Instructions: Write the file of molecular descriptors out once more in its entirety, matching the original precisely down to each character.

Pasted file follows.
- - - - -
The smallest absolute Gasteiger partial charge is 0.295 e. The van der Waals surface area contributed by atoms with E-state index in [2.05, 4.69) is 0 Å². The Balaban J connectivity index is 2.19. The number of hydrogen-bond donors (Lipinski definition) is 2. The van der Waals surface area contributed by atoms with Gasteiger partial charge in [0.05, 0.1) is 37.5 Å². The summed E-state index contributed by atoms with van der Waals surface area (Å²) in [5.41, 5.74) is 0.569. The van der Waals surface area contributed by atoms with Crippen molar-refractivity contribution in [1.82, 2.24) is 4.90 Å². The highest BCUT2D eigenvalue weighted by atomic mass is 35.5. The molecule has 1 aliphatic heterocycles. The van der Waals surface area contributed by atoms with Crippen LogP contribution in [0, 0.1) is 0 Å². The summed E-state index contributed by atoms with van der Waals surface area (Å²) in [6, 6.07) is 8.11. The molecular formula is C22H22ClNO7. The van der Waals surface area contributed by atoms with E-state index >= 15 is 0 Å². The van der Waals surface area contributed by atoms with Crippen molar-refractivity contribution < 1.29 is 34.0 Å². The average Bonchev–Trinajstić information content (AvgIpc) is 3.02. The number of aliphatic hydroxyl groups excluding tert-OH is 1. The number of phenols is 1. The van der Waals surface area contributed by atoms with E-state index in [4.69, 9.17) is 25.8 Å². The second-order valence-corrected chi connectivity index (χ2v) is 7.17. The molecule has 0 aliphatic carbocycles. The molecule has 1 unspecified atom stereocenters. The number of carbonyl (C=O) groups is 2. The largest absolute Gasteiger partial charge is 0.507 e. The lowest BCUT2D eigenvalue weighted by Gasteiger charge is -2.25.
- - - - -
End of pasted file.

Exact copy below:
The smallest absolute Gasteiger partial charge is 0.295 e. The van der Waals surface area contributed by atoms with E-state index in [2.05, 4.69) is 0 Å². The Balaban J connectivity index is 2.19. The number of hydrogen-bond donors (Lipinski definition) is 2. The van der Waals surface area contributed by atoms with Gasteiger partial charge in [0.05, 0.1) is 37.5 Å². The summed E-state index contributed by atoms with van der Waals surface area (Å²) in [5.41, 5.74) is 0.569. The van der Waals surface area contributed by atoms with Crippen molar-refractivity contribution in [1.82, 2.24) is 4.90 Å². The highest BCUT2D eigenvalue weighted by atomic mass is 35.5. The molecule has 1 aliphatic heterocycles. The van der Waals surface area contributed by atoms with Crippen LogP contribution in [0, 0.1) is 0 Å². The summed E-state index contributed by atoms with van der Waals surface area (Å²) in [6, 6.07) is 8.11. The molecular formula is C22H22ClNO7. The van der Waals surface area contributed by atoms with E-state index >= 15 is 0 Å². The van der Waals surface area contributed by atoms with Crippen molar-refractivity contribution < 1.29 is 34.0 Å². The average Bonchev–Trinajstić information content (AvgIpc) is 3.02. The number of aliphatic hydroxyl groups excluding tert-OH is 1. The number of phenols is 1. The van der Waals surface area contributed by atoms with E-state index in [4.69, 9.17) is 25.8 Å². The second-order valence-corrected chi connectivity index (χ2v) is 7.17. The molecule has 0 aliphatic carbocycles. The molecule has 1 unspecified atom stereocenters. The number of carbonyl (C=O) groups is 2. The largest absolute Gasteiger partial charge is 0.507 e. The lowest BCUT2D eigenvalue weighted by Gasteiger charge is -2.25.